underreporting of abortion and using faulty measurement of mental health outcomes.
Prominent among these poorly conducted studies are those by David Reardon,
director of the antichoice Elliot Institute, and Priscilla Coleman, professor of family
studies at Bowling Green State University. The serious methodological flaws in their
body of work make it impossible to infer a causal relationship between abortion and
subsequent mental health problems.
• A better, but imperfect, study: A study from New Zealand suggesting that abortion may
be associated with later mental health problems employed a more rigorous methodology
than many prior studies addressing the issue, but it still has significant shortcomings.
The principal methodological strength of the study, which was conducted by David
Fergusson and colleagues4, is that it followed the same groups of women over an
extended period of time.
Nonetheless, the APA review cautions that “several design features limit conclusions
that can be drawn from this study,” among them failing to control for the wantedness
or intentionality of pregnancy, not separating women who had multiple abortions
from those who had only one, and not accounting for the underreporting of abortion.
Furthermore, New Zealand abortion regulations make it difficult to generally apply
the findings to women in the United States. 1(p. 46)
• Near-ideal study: The research design of one study is judged by experts, including at the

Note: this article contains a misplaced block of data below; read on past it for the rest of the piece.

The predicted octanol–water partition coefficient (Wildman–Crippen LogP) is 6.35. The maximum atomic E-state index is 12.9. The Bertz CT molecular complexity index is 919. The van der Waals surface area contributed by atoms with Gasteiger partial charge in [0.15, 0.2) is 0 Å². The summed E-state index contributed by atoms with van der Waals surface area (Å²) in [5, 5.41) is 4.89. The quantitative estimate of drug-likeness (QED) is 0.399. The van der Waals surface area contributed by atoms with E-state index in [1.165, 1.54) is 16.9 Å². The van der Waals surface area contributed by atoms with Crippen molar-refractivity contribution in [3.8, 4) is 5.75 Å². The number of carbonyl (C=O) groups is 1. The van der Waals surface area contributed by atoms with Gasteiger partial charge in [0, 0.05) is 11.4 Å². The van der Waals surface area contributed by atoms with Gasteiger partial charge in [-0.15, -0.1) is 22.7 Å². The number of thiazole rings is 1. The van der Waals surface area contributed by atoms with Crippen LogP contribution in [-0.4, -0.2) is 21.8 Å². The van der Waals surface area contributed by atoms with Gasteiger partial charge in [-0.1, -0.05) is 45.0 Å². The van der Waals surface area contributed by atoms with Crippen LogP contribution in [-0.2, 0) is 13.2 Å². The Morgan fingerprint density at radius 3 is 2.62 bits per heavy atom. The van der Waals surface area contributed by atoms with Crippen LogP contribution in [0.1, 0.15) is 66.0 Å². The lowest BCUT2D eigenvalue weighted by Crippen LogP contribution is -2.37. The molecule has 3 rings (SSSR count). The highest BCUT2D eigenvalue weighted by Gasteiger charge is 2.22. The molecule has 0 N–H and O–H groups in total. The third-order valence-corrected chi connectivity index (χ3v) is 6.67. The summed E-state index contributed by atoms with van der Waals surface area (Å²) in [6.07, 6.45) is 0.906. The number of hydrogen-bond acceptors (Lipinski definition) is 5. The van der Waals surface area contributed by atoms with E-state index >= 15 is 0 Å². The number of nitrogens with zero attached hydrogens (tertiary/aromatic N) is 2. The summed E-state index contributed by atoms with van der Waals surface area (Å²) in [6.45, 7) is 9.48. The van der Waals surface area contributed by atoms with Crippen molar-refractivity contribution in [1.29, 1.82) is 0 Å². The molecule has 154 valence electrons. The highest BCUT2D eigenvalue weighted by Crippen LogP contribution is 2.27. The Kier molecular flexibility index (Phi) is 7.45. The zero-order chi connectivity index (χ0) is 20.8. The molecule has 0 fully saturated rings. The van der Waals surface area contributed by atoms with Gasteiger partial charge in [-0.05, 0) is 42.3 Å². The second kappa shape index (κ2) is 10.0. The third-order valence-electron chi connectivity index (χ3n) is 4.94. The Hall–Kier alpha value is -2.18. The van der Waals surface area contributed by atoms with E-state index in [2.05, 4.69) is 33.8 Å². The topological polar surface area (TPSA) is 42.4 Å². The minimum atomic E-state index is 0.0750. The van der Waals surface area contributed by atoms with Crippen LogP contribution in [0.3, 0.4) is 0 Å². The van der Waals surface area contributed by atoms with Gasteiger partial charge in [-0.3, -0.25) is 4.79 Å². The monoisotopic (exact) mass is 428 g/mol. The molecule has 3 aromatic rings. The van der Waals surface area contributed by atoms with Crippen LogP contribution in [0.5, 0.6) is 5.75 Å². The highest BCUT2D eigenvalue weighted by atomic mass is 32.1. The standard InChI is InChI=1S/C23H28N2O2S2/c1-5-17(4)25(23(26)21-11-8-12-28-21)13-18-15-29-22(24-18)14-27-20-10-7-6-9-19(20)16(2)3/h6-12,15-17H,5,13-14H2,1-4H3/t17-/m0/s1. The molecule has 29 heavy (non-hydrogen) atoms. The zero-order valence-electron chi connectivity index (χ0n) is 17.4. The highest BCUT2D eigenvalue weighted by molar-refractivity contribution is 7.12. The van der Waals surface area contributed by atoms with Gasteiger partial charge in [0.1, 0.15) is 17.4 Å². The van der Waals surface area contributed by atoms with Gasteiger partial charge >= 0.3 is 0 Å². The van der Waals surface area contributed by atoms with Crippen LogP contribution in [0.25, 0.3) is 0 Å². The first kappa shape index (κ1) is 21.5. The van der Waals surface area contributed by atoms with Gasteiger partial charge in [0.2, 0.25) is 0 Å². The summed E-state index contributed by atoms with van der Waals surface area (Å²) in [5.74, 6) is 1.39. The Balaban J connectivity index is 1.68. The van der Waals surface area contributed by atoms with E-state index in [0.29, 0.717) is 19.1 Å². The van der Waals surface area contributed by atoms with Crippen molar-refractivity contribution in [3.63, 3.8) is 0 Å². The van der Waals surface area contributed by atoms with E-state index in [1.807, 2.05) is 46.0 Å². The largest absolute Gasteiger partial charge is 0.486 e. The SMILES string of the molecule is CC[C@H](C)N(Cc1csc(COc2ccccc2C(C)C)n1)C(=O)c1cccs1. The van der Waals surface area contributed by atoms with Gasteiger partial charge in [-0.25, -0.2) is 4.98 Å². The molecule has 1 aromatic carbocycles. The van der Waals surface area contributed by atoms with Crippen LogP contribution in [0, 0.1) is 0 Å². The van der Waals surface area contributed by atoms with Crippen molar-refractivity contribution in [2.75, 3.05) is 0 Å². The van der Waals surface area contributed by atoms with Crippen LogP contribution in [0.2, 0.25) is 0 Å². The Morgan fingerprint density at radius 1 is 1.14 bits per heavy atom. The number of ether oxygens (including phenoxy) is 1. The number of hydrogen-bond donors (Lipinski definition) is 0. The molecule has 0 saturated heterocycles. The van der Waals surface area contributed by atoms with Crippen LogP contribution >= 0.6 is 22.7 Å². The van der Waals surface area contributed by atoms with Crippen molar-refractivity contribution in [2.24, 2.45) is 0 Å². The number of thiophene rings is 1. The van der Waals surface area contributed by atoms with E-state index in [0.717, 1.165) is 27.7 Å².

APA, as close to ideal. The study was conducted in the United Kingdom by the Royal
College of General Practitioners and the Royal College of Obstetricians and
According to the APA, this study of 13,000 women in England and Wales “stood out
from the rest in terms of its methodological rigor.” 1(p. 66) It was based on a large,
representative sample; used established diagnostic categories to measure post-
pregnancy/post-abortion mental health; controlled for mental health and other factors
that may have existed prior to the pregnancy; and had appropriate comparison groups.
The study, according to the APA “provides high-quality evidence that among women
faced with an unplanned pregnancy, the relative risks of psychiatric disorder among
women who terminate the pregnancy are no greater than the risks among women who
pursue alternative courses of action.” 1(p. 67)
*The review draws no conclusions with respect to the mental health of teenagers following abortion,
observing that the few studies on that subject suffered from methodological flaws such as small
sample sizes, high attrition rates or exclusion of certain groups of teens in a way that could bias the
results. It states that “positive associations observed between multiple abortions and poorer
mental health may be linked to co-occurring risks that predispose a woman to both multiple
unwanted pregnancies and mental health problems” and that late termination of a wanted
pregnancy due to fetal abnormality “appears to be associated with negative psychological
reactions equivalent to those experienced by women who miscarry a wanted pregnancy or who
experience a stillbirth or death of a newborn, but less than those who deliver a child with life-
threatening abnormalities.” 1(p. 6)
1 Major B et al, Report of the APA Task Force on Mental Health and Abortion, Washington, DC: American
Psychological Association, 2008, p. 68, < http://www.apa.org/releases/abortion-report.pdf >, accessed Oct. 8, 2008.
2 Adler NE et al., Psychological responses after abortion, Science, 1990, 248(4951):41–44.
3 Boonstra HD et al., Abortion in Women's Lives, New York: Guttmacher Institute, 2006.
4 Fergusson DM, Horwood LJ and Ridder EM, Abortion in young women and subsequent mental health, Journal of
Child Psychology and Psychiatry, 2006, 47(1):16-24.